One of the more perplexing sections in the Bible is 1 Corinthians 8:1-11:1. There appears to be a discrepancy between Paul’s seemingly permissive instructions regarding the eating of idol-food in 8:1-13 and 10:23-11:1 on the one hand, and his absolute proscription against idolatry and the table of Greco-Roman gods, what he calls the “table of demons” in 10:21, on the other. In other words, Paul appears to legitimize and reject the eating of foods sacrificed to pagan gods.

But through a close examination of the text, we will find that Paul is concerned about two mutually exclusive cosmologies: that cosmos revealed through the sacrifices at pagan temples, and a contrasting cosmos revealed by participating in the Lord’s Supper. I’m going to argue that it is the cosmic significance of the Lord’s Supper that unlocks the coherence of Paul’s argument.

The Corinthian Context

In the Greco-Roman world, the temple was not merely a place of sacrifice; it also served as a kind of restaurant where people gathered for recreational eating. As the restaurant context suggests, a wide variety of foods and drinks were used in sacrificial contexts, such as meat (bull, ox, lamb, pork, goat), poultry, fish, grain, cakes, figs, honey, oil, wine and milk. It is this cultic context served as a major controversy within the Corinthian church.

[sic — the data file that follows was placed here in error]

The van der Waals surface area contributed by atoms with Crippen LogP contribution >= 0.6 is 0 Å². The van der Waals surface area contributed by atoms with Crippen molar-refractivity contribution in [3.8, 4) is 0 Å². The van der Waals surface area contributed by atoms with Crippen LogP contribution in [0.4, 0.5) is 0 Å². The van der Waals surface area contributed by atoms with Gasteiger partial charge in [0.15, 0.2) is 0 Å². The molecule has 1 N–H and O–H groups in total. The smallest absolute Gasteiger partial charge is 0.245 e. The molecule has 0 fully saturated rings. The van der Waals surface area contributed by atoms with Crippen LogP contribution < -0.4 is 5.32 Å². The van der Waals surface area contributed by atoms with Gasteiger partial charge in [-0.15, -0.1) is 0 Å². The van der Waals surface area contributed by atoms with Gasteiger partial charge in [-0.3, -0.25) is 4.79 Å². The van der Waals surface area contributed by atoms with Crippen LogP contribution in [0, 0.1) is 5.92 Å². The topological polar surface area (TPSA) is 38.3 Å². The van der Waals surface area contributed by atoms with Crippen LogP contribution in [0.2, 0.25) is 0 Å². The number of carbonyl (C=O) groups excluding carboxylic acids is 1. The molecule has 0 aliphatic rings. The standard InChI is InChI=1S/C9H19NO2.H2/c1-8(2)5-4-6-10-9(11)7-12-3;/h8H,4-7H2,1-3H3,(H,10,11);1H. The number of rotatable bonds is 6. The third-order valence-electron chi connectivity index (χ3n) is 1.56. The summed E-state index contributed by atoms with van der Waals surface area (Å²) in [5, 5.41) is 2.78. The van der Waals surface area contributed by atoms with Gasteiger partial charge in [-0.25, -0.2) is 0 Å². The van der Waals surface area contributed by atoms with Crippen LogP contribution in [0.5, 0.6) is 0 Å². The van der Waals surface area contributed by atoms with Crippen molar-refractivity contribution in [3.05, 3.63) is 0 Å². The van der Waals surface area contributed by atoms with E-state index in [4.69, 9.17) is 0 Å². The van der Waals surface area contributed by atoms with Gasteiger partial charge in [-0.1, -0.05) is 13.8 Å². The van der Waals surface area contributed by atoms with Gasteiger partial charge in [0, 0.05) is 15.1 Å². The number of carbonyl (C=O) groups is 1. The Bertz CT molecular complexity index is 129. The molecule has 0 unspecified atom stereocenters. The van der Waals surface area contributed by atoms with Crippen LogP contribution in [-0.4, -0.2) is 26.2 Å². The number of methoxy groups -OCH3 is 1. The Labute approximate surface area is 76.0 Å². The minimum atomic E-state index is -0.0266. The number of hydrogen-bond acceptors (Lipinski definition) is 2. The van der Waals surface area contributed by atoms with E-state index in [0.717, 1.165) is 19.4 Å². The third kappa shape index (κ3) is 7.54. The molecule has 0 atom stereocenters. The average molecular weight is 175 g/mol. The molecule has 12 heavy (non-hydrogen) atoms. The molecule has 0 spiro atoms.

In 1 Corinthians 8:1-11:1, there is a conflict that has arisen between two groups of congregants, what Paul calls the “Weak” (1 Cor 8:7, 9-12) and (by implication) the “Strong” within the Corinthian church. The Strong appear to believe that they have a right or privilege to eat food sacrificed to idols, since such idol-food has been rendered clean by the redemptive work of Christ. The Weak, on the other hand, consider the eating of idol-food to be equivalent to the worship of other gods (8:7-12). The problem is that the Weak appear to have been pressured by the Strong to go against their consciences and eat idol-food.

In addressing this issue, Paul seems to be is in general agreement with the so-called “Strong,” citing a cosmological principle that would have been their basic justification for eating food sacrificed to idols: “We know that idols are of no consequence in this world … for us, there is one God, the Father, from whom are all things and we in him, and one Lord Jesus Christ, through whom are all things and we through him” (1 Cor 8:4-6). Paul agrees with the Strong: idols don’t mean anything in a cosmos created and sustained by the one true and living God (10:19).